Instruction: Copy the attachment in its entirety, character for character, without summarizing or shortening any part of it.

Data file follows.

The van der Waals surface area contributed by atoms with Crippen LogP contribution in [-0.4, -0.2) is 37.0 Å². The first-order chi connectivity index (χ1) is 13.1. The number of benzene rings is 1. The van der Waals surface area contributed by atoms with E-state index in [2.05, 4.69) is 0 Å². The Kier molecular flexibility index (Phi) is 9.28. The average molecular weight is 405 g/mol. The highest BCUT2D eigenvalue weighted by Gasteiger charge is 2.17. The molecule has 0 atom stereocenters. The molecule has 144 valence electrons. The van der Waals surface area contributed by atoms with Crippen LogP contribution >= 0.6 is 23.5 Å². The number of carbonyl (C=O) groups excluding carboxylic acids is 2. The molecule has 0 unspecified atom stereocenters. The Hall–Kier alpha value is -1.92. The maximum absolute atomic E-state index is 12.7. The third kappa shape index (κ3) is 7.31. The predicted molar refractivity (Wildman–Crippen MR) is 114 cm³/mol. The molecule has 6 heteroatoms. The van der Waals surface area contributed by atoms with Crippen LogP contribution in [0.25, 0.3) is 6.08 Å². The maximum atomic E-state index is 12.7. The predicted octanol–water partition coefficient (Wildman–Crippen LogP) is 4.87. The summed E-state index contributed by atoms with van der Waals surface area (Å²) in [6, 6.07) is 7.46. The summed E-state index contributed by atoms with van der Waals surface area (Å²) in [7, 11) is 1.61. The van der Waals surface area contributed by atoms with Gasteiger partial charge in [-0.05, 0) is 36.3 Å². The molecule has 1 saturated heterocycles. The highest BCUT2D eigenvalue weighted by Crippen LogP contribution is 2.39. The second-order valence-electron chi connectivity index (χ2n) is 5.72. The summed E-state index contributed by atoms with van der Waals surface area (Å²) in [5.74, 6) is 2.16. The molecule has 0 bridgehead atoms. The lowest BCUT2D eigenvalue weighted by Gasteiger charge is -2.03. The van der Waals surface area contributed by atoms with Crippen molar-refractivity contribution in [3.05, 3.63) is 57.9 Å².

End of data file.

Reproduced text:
The van der Waals surface area contributed by atoms with Crippen LogP contribution in [-0.4, -0.2) is 37.0 Å². The first-order chi connectivity index (χ1) is 13.1. The number of benzene rings is 1. The van der Waals surface area contributed by atoms with E-state index in [2.05, 4.69) is 0 Å². The Kier molecular flexibility index (Phi) is 9.28. The average molecular weight is 405 g/mol. The highest BCUT2D eigenvalue weighted by Gasteiger charge is 2.17. The molecule has 0 atom stereocenters. The molecule has 144 valence electrons. The van der Waals surface area contributed by atoms with Crippen LogP contribution >= 0.6 is 23.5 Å². The number of carbonyl (C=O) groups excluding carboxylic acids is 2. The molecule has 0 unspecified atom stereocenters. The Hall–Kier alpha value is -1.92. The maximum absolute atomic E-state index is 12.7. The third kappa shape index (κ3) is 7.31. The predicted molar refractivity (Wildman–Crippen MR) is 114 cm³/mol. The molecule has 6 heteroatoms. The van der Waals surface area contributed by atoms with Crippen LogP contribution in [0.25, 0.3) is 6.08 Å². The maximum atomic E-state index is 12.7. The predicted octanol–water partition coefficient (Wildman–Crippen LogP) is 4.87. The summed E-state index contributed by atoms with van der Waals surface area (Å²) in [6, 6.07) is 7.46. The summed E-state index contributed by atoms with van der Waals surface area (Å²) in [7, 11) is 1.61. The van der Waals surface area contributed by atoms with Gasteiger partial charge in [-0.05, 0) is 36.3 Å². The molecule has 1 saturated heterocycles. The highest BCUT2D eigenvalue weighted by Crippen LogP contribution is 2.39. The second-order valence-electron chi connectivity index (χ2n) is 5.72. The summed E-state index contributed by atoms with van der Waals surface area (Å²) in [5.74, 6) is 2.16. The molecule has 0 bridgehead atoms. The lowest BCUT2D eigenvalue weighted by Gasteiger charge is -2.03. The van der Waals surface area contributed by atoms with Crippen molar-refractivity contribution in [3.05, 3.63) is 57.9 Å².